Since Regensburg, he has also "displayed" this dialogue, by making concrete gestures. It is worth recalling the Pope's prayer in Istanbul’s Blue Mosque, during his visit to Turkey. The Pope concretely underlined that we Christians recognize and respect the spiritual dimension present in Islam: he removed his shoes upon entering the sacred place (a tradition that is biblical and that we find among the Copts and the Ethiopians); invited to pray, he turned toward the mihrab, the niche which indicates Mecca. He prayed because he does not reduce Islam to politics; he prayed without creating ambiguity or confusion. These gestures gave the true meaning of the Regensburg speech for Muslims.
 
The Pope, a master interpreter of the Koran
 
Still today, there are Muslims who write to me thanking the Pope for what he said in Germany. Right after the speech, Abdelwahhab Meddeb of Tunisia thanked Benedict XVI because "finally someone dared to speak and point a finger at violence in Islam." For Meddeb "the seed of violence in Islam is found in the Koran," as he entitled one of his articles.
 
Such a statement -- on the part of a Muslim -- shines a light on the real, great problem of dialogue today: the lack of truth, the reluctance to accept discussion on critical points.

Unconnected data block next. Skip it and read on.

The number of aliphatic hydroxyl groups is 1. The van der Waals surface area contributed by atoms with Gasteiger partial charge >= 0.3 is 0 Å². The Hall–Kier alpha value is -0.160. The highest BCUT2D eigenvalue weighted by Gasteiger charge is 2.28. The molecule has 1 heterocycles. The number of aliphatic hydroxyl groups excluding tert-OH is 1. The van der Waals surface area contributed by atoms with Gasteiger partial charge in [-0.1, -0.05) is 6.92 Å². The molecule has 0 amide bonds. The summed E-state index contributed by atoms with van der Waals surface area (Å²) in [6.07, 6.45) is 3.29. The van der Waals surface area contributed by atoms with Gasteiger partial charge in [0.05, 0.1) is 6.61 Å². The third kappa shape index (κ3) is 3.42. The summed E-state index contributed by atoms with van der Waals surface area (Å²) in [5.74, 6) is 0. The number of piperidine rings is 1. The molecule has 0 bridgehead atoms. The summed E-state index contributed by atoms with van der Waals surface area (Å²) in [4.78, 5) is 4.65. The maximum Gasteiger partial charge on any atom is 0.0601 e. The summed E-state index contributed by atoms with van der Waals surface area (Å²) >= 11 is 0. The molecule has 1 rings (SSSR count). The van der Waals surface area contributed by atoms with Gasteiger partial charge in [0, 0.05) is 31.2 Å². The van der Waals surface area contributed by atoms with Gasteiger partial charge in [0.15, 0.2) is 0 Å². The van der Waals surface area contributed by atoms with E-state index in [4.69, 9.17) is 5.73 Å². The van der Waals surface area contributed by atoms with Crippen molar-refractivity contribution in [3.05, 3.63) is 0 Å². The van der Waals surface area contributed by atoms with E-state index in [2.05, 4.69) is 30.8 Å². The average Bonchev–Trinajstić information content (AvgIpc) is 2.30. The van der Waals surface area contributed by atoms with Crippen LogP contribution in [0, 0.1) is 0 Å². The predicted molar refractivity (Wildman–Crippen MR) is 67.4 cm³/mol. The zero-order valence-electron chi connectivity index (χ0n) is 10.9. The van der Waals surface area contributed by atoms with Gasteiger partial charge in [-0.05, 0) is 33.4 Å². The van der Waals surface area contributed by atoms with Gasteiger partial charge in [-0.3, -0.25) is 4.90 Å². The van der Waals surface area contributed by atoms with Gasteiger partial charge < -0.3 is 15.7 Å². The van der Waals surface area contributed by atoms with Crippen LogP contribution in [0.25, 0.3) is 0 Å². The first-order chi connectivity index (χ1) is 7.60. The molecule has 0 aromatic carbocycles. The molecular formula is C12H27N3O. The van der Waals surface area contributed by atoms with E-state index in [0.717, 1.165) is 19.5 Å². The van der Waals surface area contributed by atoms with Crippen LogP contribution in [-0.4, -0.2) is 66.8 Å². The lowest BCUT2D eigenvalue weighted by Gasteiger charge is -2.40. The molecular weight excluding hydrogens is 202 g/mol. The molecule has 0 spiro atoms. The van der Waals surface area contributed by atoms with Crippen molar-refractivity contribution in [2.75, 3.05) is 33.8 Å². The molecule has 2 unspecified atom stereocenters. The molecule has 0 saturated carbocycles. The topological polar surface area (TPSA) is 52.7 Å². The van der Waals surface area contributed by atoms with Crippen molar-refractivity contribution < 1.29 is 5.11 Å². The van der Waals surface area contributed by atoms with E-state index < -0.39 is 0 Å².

On the question of violence, all Muslims know that its seeds are in the holy Book, but everyone also tries to hide this by saying that "No, it is not true, Islam means peace, salām, respect, non-violence,” thus denying the facts (2).
 
Benedict XVI's speech did not deny the facts, but proposed that they be understood within a human context. That is, he suggested that Islam begin to undertake an interpretation of texts.
 
When the Pope quoted verse 2,256 of the Koran, "there is no violence in matters of faith", he added a phrase that scandalized many: "this is probably one of the suras of the early period, when Mohammad was still powerless and under threat."
 
These comments seem to me fundamental: he is stressing the need for exegetic work to be done on sacred texts. In this specific case, he gave an example of hermeneutic of the Koran, proposing that that verse be read within the human experience of Mohammad. He was criticized by many, both Muslims and Catholic scholars: "He is ignorant," they said, "that verse is not from the initial period (Mecca), but from the Medina period."